Sean Gorman, director at Dyke Yaxley Chartered Accountants in Shrewsbury and Telford, said anyone who ran their own business had until July 13 to apply for the government’s Self-Employed Income Support Scheme (SEISS).
“Next Monday is the cut-off point for applications for the first round of grants which are available to those whose businesses have been adversely affected by the coronavirus crisis.
“Successful applicants will receive up to 80 per cent of trading profits up to a maximum of £2,500 per month, with the total calculated on taxable income over the last three financial years, and you must have completed a self-assessment tax return for 2018/19 to be eligible.”
Mr Gorman said under the grant rules, applicants needed to earn more than 50 per cent of their total income from self-employment, and trading profits would have to average less than £50,000 to qualify.
“HM Revenue and Customs should have contacted all taxpayers to let you know if you were eligible, but if you haven’t been contacted and think you should have been, you can check on the government website.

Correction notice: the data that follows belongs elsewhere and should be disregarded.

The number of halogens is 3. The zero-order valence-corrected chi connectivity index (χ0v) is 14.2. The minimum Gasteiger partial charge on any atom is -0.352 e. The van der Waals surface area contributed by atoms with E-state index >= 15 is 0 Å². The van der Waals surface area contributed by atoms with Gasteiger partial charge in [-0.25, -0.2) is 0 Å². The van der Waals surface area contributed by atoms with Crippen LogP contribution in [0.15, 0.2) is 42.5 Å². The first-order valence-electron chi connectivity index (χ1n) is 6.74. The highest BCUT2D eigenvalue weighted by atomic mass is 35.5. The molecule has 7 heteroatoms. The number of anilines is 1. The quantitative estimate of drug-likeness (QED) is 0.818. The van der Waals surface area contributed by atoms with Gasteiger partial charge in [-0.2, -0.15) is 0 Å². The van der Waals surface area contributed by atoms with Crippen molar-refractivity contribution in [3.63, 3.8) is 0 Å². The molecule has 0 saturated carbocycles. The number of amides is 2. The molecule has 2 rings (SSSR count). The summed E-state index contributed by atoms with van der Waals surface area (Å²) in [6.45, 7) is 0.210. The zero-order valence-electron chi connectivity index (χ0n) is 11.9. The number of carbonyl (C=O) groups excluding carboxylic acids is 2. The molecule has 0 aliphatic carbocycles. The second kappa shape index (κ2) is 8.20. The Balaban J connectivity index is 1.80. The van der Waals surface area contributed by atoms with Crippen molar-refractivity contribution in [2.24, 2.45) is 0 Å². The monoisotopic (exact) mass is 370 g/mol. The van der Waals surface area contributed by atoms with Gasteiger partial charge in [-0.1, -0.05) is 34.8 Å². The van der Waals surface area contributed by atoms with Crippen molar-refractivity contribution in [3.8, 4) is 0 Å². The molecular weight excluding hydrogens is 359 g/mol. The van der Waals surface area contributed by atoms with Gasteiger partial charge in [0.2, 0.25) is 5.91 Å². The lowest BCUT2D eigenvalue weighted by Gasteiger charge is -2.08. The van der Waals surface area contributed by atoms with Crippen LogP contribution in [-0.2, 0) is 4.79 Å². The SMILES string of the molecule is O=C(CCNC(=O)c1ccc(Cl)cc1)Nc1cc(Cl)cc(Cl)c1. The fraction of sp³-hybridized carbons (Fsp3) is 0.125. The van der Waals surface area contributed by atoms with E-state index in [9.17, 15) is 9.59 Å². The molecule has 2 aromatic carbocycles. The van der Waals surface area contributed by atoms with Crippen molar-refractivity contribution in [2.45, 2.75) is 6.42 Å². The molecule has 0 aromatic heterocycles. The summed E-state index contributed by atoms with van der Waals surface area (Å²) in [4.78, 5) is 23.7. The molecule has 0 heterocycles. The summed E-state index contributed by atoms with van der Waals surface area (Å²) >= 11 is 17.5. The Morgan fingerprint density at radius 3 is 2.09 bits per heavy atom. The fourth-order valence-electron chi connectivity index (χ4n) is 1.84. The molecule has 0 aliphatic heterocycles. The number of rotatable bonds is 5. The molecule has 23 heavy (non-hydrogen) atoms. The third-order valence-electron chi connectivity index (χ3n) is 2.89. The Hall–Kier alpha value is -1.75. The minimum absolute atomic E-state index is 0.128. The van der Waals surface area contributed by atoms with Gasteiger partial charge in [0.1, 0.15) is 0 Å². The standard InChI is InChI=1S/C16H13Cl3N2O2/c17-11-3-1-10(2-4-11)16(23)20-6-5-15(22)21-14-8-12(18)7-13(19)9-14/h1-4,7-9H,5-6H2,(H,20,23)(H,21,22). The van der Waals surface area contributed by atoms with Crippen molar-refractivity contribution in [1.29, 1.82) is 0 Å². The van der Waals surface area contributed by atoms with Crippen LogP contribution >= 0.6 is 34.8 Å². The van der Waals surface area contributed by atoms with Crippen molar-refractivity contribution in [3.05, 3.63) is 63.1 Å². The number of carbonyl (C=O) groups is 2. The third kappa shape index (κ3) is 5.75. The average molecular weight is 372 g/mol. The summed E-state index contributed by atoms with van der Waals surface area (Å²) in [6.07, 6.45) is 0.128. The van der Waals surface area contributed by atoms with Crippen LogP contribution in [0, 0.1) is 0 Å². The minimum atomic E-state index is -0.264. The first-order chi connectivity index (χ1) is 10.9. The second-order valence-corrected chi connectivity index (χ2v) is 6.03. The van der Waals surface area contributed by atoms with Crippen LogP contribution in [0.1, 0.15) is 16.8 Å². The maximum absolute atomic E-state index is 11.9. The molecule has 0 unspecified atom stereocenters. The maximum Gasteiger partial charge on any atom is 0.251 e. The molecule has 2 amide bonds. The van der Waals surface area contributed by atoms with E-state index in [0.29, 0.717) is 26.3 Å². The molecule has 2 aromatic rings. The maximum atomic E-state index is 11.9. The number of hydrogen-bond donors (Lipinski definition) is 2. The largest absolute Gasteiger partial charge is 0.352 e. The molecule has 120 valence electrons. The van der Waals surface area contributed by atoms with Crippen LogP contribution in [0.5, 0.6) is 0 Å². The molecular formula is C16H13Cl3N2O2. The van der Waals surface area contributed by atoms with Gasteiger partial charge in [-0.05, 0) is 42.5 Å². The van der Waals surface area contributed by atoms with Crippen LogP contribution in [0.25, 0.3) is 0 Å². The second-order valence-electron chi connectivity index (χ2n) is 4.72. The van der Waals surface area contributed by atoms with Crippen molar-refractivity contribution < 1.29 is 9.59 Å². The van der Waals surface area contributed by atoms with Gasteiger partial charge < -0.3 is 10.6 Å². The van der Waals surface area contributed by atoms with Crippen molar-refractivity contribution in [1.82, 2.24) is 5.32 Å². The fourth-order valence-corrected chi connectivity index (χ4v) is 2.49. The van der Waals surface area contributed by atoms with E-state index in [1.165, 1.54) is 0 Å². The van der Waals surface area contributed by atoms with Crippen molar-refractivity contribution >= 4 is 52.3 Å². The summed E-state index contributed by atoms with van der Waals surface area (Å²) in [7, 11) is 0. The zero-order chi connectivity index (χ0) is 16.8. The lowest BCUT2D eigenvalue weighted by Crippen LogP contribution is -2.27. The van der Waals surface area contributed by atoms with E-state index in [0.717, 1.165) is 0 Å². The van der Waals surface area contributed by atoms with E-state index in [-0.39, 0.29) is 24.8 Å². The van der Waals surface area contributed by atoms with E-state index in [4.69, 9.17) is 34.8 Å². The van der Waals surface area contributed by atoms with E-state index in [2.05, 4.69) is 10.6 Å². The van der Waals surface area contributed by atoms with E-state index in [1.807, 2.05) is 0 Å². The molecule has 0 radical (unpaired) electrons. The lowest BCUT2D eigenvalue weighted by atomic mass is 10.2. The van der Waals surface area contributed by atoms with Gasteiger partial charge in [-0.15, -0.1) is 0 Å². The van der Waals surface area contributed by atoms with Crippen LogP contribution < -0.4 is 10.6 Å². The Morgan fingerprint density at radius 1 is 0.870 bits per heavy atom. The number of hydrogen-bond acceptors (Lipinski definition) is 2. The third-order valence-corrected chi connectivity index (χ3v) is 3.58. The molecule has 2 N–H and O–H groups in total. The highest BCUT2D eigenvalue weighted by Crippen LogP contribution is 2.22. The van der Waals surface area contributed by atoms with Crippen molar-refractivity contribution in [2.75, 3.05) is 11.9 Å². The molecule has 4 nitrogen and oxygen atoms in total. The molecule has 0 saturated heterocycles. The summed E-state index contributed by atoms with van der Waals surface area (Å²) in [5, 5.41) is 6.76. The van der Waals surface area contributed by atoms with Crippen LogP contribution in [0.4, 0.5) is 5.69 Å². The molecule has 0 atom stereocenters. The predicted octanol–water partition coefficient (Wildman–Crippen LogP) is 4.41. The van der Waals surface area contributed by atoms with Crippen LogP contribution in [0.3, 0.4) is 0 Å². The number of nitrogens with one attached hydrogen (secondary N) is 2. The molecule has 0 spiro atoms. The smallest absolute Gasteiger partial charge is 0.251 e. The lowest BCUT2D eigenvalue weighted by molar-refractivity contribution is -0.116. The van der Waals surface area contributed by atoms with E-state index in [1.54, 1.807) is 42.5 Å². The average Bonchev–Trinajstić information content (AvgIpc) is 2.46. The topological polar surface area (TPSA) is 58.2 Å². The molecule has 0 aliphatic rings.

“You need to take action as soon as possible or you may risk missing out on this vital support that could help keep your business afloat.”
The second SEISS grant will be open for applications from August 17, but it will be worth 70 per cent of average monthly trading profits (rather than the original 80 per cent), and will be capped at a lower rate of £2,190 per month.
“If you want to claim the second grant, you will need to confirm your business has been adversely affected by coronavirus on or after July 14 this year, but you don’t need to have claimed the first grant in order to receive the second.
“HMRC have said they will also be introducing spot checks to make sure businesses have genuinely been adversely affected by Covid-19, and set out on their website the guidance to follow.
“It’s very important that you take careful steps to ensure your application meets the criteria, and be aware that HMRC are tightening the process to avoid false claims getting through.”